Foxconn, the electronics company that assembles Apple’s iPhones, apologized Thursday for a pay dispute that sparkedand a violent police pushback at a factory in central China, where anti-virus controls have slowed production.
The escalating unrest at the Zhengzhou factory has continued for at least a month since thousands of workers walked out in October over what they say are unsafe working conditions linked to the spread of COVID-19. All this comes as China grapples with a surge in virus infections, particularly in densely populated cities.
Foxconn hired new employees after the exodus. Allegations that the company illegally changed its policy on new workers who say they were hired with the promise of higher wages than they actually earn have led to protests at the factory.
Videos shared on social media earlier this week showed one particularly large demonstration involving thousands of people in Zhengzhou, wearing masks and facing lines of police wearing protective suits and riot shields. Police kicked and beat a protester with batons after the man grabbed a metal pole with which he was beaten. Eyewitnesses also said that employees of the iPhone factory were beaten and detained amid the protests.
Foxconn, the largest contract assembler of smartphones and other electronics for Apple and other global brands, issued an apology on Thursday amid employee complaints about pay discrepancies. The company blamed a “technical error” in the process of adding new employees and said they would be paid what was promised.
“We apologize for the input error in the computer system and ensure that the actual payment is consistent with the agreed and official job posting,” the company said in a statement. It promised to “make every effort to proactively address the concerns and reasonable demands of employees.”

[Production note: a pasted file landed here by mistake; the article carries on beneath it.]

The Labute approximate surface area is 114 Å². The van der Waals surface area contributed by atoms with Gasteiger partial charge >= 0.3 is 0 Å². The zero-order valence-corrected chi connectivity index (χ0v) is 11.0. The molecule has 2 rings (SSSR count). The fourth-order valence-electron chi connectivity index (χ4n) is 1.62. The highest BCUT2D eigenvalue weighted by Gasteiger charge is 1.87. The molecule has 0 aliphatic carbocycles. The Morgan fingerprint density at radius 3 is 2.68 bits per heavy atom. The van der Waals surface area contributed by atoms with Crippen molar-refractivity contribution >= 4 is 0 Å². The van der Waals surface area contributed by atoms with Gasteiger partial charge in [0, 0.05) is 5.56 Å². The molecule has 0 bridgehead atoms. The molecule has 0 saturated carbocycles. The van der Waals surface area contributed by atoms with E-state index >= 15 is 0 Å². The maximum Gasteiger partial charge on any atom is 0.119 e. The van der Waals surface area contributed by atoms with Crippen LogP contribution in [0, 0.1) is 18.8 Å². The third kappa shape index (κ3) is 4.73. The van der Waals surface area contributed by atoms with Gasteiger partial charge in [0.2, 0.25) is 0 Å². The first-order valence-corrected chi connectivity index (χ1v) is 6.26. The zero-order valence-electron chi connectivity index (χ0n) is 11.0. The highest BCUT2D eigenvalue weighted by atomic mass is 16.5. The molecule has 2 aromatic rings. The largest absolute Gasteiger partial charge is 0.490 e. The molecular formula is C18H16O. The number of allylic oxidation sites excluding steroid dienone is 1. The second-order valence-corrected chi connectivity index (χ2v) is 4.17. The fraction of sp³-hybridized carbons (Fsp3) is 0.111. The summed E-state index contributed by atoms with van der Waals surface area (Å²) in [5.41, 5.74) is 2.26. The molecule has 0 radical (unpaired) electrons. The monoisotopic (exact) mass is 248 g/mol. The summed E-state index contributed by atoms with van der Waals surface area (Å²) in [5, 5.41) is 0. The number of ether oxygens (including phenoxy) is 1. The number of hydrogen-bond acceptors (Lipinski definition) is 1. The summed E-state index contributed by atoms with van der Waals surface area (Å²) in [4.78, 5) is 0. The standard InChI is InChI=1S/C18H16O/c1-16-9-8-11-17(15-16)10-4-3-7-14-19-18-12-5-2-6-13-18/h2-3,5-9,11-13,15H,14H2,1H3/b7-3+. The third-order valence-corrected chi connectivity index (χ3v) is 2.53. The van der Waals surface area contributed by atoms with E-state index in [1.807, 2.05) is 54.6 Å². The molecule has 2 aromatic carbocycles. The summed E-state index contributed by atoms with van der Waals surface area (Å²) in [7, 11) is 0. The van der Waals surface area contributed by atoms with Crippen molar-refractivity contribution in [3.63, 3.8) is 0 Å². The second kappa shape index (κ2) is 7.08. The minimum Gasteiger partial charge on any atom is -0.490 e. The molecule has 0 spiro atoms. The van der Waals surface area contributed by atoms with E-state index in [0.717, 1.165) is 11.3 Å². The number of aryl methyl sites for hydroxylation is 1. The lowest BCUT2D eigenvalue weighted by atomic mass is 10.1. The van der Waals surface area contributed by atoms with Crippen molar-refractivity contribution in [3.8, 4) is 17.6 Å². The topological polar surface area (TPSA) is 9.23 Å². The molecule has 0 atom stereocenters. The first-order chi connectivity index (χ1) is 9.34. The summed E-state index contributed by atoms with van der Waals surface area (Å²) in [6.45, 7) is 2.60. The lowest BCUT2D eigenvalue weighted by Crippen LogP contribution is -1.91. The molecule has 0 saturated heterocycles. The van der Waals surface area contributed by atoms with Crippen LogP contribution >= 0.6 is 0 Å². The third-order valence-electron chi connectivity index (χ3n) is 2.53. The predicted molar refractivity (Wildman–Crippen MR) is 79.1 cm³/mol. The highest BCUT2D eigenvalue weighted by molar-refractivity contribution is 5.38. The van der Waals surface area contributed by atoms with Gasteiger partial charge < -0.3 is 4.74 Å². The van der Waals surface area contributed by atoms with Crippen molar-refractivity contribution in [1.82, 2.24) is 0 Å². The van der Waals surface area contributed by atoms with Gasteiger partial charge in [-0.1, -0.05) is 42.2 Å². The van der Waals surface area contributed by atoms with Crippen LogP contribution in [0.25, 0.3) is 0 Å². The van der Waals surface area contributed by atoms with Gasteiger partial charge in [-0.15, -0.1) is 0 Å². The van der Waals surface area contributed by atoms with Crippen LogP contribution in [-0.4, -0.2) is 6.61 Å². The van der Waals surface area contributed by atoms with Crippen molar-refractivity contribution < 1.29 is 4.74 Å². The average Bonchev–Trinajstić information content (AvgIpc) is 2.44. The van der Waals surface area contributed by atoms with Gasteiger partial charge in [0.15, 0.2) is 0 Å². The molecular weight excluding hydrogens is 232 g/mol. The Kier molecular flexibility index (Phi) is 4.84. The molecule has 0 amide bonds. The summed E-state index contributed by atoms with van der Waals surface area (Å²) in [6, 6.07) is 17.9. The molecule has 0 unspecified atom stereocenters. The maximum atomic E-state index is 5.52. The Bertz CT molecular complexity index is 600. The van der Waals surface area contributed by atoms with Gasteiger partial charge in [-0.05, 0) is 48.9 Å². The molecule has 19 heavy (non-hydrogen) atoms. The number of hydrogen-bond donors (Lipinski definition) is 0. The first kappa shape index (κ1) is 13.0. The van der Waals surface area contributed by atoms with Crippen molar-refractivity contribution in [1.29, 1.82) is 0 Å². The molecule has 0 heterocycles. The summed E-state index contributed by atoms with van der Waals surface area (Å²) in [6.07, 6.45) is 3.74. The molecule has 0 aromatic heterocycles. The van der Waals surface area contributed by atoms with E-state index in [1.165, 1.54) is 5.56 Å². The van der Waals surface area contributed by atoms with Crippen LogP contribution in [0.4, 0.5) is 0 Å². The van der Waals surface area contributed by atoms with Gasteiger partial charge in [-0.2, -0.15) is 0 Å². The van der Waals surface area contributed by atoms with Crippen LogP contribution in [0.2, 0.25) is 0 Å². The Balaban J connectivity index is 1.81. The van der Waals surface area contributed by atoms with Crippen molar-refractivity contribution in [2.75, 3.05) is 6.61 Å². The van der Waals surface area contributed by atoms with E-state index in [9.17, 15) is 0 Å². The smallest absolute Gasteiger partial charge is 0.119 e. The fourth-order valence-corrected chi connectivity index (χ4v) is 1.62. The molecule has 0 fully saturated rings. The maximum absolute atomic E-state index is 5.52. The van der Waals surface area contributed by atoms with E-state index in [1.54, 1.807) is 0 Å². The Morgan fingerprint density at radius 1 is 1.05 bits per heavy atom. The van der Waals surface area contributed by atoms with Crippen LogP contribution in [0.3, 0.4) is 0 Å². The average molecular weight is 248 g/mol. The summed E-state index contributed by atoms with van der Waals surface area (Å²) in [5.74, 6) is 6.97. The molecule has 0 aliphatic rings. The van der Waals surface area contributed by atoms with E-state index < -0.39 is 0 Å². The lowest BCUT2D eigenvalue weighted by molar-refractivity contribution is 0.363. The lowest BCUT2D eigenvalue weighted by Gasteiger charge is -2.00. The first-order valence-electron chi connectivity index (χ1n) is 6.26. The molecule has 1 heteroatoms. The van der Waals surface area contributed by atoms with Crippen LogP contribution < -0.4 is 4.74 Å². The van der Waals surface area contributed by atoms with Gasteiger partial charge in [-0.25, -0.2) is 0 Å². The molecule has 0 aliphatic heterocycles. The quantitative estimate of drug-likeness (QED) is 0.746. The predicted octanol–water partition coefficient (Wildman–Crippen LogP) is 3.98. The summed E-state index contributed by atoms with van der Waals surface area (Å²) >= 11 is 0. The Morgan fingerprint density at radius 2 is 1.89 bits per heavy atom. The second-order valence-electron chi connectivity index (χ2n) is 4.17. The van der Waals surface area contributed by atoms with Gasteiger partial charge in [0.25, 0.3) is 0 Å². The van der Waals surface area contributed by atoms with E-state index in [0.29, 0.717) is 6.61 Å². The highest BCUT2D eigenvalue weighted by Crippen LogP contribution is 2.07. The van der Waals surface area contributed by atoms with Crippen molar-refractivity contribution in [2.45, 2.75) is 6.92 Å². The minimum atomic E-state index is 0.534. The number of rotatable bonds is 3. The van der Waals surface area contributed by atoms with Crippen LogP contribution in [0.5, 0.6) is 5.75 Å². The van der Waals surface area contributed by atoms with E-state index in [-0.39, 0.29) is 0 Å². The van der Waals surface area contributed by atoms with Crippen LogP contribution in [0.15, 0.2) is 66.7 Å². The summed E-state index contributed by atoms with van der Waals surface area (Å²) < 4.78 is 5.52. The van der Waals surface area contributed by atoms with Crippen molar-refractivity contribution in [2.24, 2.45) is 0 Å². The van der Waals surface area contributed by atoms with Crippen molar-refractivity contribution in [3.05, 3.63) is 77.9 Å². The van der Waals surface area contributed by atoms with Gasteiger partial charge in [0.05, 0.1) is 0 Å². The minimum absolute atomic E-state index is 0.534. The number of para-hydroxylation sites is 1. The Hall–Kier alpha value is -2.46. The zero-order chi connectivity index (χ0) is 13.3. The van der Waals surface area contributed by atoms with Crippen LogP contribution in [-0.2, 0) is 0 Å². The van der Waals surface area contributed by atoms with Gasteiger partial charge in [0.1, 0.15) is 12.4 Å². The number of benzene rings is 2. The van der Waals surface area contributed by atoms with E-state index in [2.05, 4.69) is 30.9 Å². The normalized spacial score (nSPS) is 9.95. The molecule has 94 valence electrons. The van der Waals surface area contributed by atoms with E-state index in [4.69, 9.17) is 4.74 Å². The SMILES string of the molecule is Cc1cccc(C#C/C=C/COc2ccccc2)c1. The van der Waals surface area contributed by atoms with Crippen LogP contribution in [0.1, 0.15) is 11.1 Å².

Apple said late Wednesday that there were people at the Foxconn plant in Zhengzhou.
“We are reviewing the situation and working closely with Foxconn to ensure that their employees’ concerns are resolved,” the Cupertino, California-based company said in a statement.
The dispute comes as the ruling Communist Party tries to contain a surge in coronavirus cases without shutting down factories, as it did in 2020 at the start of the pandemic. Her tactics include “closed-loop management,” or having employees live in their workplaces without outside contact.
Last month, authorities pledged to reduce economic disruption by shortening quarantine times and making other changes to China’s “zero COVID” strategy, which aims to isolate every case. Despite this, the surge in infections has forced authorities to suspend access to neighborhoods and factories and close office buildings, shops and restaurants in some cities.
On Thursday, people in eight districts of Zhengzhou, with a total population of 6.6 million, were ordered to stay at home for five days. Daily mass testing has been ordered for a “war of extermination” against the virus.
Apple previously warned that iPhone 14 shipments would be delayed after employees left the Zhengzhou plant and access to the industrial area around the plant was suspended following the outbreaks.
To attract new workers, Foxconn offered $3,500 for two months of work, according to employees, or nearly 50% more than the highest wages reported in the news.
The workers complained that after they arrived, they were told they had to work two more months at lower pay to get a higher salary, according to employee Li Sanshan.
Foxconn has offered up to $1,400 to new employees who decide to leave, financial publication Cailianshe reported, citing unidentified hiring agents.
Foxconn said in a statement Thursday that departing employees would receive unspecified “care subsidies,” but did not provide details. He promised “full support” for those who remain.
The protests in Zhengzhou come amid public frustration with restrictions that have forced millions to stay at home. Videos on social media show residents in some neighborhoods tearing down barricades set up to force neighborhood closures.
Foxconn, headquartered in New Taipei City, Taiwan, previously denied comments online that employees with the virus were living in factory dormitories.
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